Category Archives: Water storage

Amusing Monday: What would your day be like without water?

Wednesday of this week is a national day of action in which people are asked to “Imagine a Day Without Water.” The annual event was launched in 2015 to increase appreciation for the water we enjoy in our everyday lives.

It’s a serious subject, but one that can be approached with a sense of humor, as you can see from the videos I’ve tracked down.

In the event’s initial year, participants included nearly 200 organizations, from water and wastewater providers to public officials, business leaders, environmental organizations, schools and more.

City councils passed resolutions; water and wastewater utilities offered tours; and school teachers asked their students to find ways they could imagine a day without water. The initial event was declared a success, and by last year the number of participants had grown to 750 organizations.

I didn’t attempt to count the number of participants who have signed up so far this year — the fourth year of the event — but the list is long and still growing. Check out the list of those involved on the participant webpage, or join the celebration by filling out a form on the sign-up webpage.

“Imagine a Day Without Water” is affiliated with the Value of Water Campaign and the US Water Alliance, which was formed to advance policies and programs for a sustainable future with water.

A recent survey (PDF 2 mb) conducted for the Value of Water Campaign found that nearly nine in ten Americans support increasing federal funding for water infrastructure, including piping networks, water storage systems and treatment plants. Other reports and fact sheets can be found on the resource webpage of the Value of Water Campaign.

The videos on this page get right to the heart of the issue when it comes to the things we value in our everyday use of water. I have a hard time getting off to a good start in the morning without a shower, and it should come as no surprise that I am enjoying a cup of coffee as I write these lines.

On the serious side, you might not want to know what happens to your body if you don’t drink water for seven days. It isn’t very pleasant, but you can check out the video on the Bright Side Channel. An average person drinks about 264 gallons of water a year, according to the video, but the physiological effects begin in the first day without water.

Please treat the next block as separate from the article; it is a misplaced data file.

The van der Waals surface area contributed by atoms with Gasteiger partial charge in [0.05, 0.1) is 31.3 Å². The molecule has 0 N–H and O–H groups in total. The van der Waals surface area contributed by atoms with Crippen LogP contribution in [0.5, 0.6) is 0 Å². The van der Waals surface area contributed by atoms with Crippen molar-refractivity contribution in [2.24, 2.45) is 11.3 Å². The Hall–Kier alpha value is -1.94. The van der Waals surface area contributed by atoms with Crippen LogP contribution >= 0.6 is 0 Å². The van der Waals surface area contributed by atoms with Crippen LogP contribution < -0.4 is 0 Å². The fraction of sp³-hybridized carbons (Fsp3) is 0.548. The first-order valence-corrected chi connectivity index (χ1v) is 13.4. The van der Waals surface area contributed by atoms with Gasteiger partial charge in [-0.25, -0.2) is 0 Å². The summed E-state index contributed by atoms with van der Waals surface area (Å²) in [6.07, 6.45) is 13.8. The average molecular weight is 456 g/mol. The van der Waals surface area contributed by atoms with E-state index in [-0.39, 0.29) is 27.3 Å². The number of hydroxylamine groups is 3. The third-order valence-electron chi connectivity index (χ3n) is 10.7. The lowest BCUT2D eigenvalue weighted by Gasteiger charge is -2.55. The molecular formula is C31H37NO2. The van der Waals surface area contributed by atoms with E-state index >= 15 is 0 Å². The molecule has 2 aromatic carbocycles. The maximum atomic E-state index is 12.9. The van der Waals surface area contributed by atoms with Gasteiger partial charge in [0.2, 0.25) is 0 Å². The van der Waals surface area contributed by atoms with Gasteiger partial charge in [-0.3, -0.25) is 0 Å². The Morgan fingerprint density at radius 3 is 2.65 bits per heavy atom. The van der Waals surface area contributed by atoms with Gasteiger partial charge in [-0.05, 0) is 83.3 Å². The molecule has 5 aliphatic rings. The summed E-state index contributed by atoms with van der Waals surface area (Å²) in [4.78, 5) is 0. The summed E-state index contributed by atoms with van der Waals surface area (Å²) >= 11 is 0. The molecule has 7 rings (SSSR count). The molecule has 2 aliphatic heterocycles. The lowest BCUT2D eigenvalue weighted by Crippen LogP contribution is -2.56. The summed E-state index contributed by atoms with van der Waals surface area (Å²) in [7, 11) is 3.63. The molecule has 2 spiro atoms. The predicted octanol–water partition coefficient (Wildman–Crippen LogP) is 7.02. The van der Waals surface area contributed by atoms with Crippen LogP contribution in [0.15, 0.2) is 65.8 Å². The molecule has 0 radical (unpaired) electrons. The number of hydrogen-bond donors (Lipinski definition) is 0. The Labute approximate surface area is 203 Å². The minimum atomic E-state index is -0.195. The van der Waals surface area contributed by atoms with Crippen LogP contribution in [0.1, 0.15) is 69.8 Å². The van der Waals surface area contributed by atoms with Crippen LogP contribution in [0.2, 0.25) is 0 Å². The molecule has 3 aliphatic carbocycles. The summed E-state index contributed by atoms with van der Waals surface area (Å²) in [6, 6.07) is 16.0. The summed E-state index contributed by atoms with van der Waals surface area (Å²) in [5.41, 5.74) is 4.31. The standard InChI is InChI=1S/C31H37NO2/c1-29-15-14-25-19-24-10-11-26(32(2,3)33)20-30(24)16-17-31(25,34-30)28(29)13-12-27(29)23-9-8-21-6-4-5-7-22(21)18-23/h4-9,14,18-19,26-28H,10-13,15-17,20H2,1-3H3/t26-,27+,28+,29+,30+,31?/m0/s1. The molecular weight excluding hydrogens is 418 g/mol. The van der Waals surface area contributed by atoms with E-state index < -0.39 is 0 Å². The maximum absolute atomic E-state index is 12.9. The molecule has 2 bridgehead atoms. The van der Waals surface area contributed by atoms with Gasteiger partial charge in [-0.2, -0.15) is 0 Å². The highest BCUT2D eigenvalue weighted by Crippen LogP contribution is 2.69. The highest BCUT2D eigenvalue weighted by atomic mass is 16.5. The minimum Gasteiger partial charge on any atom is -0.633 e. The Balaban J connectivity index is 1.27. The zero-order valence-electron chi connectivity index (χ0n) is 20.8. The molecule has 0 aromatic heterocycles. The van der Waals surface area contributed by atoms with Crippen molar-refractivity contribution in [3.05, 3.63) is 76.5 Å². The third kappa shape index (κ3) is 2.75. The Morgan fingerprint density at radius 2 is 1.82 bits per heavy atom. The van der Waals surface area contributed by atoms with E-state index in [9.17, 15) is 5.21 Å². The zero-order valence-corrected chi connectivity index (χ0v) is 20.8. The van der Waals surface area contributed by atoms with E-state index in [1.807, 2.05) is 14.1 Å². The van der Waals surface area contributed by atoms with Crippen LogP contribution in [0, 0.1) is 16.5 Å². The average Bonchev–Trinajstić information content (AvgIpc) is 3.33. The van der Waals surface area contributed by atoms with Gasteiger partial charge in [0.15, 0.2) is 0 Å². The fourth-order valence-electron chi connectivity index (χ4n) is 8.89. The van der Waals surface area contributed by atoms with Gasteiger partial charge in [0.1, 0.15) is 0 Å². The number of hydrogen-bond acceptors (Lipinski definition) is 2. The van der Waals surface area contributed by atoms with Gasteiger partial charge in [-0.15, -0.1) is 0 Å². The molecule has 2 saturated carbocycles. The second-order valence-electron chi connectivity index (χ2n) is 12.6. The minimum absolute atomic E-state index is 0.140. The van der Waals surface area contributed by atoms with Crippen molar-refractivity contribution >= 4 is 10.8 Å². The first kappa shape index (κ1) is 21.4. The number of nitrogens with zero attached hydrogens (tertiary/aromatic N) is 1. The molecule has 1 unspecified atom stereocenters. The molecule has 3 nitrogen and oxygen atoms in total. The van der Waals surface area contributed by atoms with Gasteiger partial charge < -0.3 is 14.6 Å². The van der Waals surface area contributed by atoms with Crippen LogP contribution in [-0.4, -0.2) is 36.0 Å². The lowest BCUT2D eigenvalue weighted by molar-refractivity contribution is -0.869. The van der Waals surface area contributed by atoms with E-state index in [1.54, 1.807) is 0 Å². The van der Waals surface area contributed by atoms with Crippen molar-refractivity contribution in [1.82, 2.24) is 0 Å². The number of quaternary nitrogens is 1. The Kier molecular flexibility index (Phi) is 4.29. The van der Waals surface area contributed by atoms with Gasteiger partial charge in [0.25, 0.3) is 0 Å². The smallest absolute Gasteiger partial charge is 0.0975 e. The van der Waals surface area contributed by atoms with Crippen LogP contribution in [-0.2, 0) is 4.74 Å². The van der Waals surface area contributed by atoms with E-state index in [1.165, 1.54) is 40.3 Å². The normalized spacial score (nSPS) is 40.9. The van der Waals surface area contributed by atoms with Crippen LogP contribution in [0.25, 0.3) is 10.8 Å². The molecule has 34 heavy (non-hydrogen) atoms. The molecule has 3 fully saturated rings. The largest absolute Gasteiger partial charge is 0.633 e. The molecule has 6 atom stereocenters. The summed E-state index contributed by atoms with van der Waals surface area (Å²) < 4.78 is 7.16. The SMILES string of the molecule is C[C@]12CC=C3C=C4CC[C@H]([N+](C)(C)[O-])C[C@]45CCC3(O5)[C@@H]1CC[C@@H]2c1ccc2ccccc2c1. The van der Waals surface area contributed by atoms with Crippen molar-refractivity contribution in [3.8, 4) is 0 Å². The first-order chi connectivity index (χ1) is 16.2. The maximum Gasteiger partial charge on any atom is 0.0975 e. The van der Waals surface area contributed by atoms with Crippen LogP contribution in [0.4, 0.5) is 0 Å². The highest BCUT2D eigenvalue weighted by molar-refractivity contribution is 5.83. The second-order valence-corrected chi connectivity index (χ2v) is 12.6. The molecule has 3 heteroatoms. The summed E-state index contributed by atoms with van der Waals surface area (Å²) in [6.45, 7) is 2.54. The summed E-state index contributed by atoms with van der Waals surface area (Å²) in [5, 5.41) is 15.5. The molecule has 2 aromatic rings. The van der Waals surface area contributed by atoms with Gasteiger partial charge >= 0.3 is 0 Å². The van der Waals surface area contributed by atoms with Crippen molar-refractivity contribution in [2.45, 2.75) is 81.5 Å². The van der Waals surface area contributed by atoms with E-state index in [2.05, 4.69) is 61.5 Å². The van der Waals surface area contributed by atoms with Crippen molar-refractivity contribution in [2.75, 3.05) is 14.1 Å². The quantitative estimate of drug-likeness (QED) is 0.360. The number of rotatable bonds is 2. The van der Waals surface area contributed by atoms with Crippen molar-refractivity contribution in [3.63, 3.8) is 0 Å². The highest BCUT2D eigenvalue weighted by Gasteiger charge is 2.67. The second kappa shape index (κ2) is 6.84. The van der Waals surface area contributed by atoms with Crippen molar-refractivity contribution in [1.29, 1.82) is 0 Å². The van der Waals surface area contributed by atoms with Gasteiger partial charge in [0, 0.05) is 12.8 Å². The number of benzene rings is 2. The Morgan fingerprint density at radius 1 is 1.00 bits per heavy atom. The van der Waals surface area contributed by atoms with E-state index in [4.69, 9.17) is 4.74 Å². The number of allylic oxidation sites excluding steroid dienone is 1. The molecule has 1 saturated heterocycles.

A video by the US Water Alliance outlines some of the major water issues facing this country.

Beginning in 2016, the water utility in Kansas City, Mo., started asking individuals involved in public and private enterprises about their use of water. Their answers provide an interesting and informative mosaic about what Kansas City would lose if it didn’t have water:

Dry weather started early this year amid cloudy conditions

UPDATE:
July 5. Greg Johnson, who lives in Hansville and manages the Skunk Bay Weather station there, said the unusually high rainfall in June for Hansville, compared to the rest of the peninsula, was the result of the Puget Sound convergence zone settling over the area on several occasions. Weather conditions brought localized squalls during the month, he said, adding, “This is very unusual for us.”

The reading at Greg’s weather station, 1.98 inches for the month of June, was somewhat lower than the 2.26 inches recorded at Kitsap PUD’s weather station in Hansville.
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Cool, often cloudy conditions have helped obscure the fact that very little rain has fallen on the Kitsap Peninsula over the past two months.

Precipitation in Holly (click to enlarge)

Now that we are in the fourth quarter of the water year, we can see that rainfall levels for this year will be close to average for most areas on the peninsula. What might not be recognized, however, is that April was well above average, while May and June were well below average.

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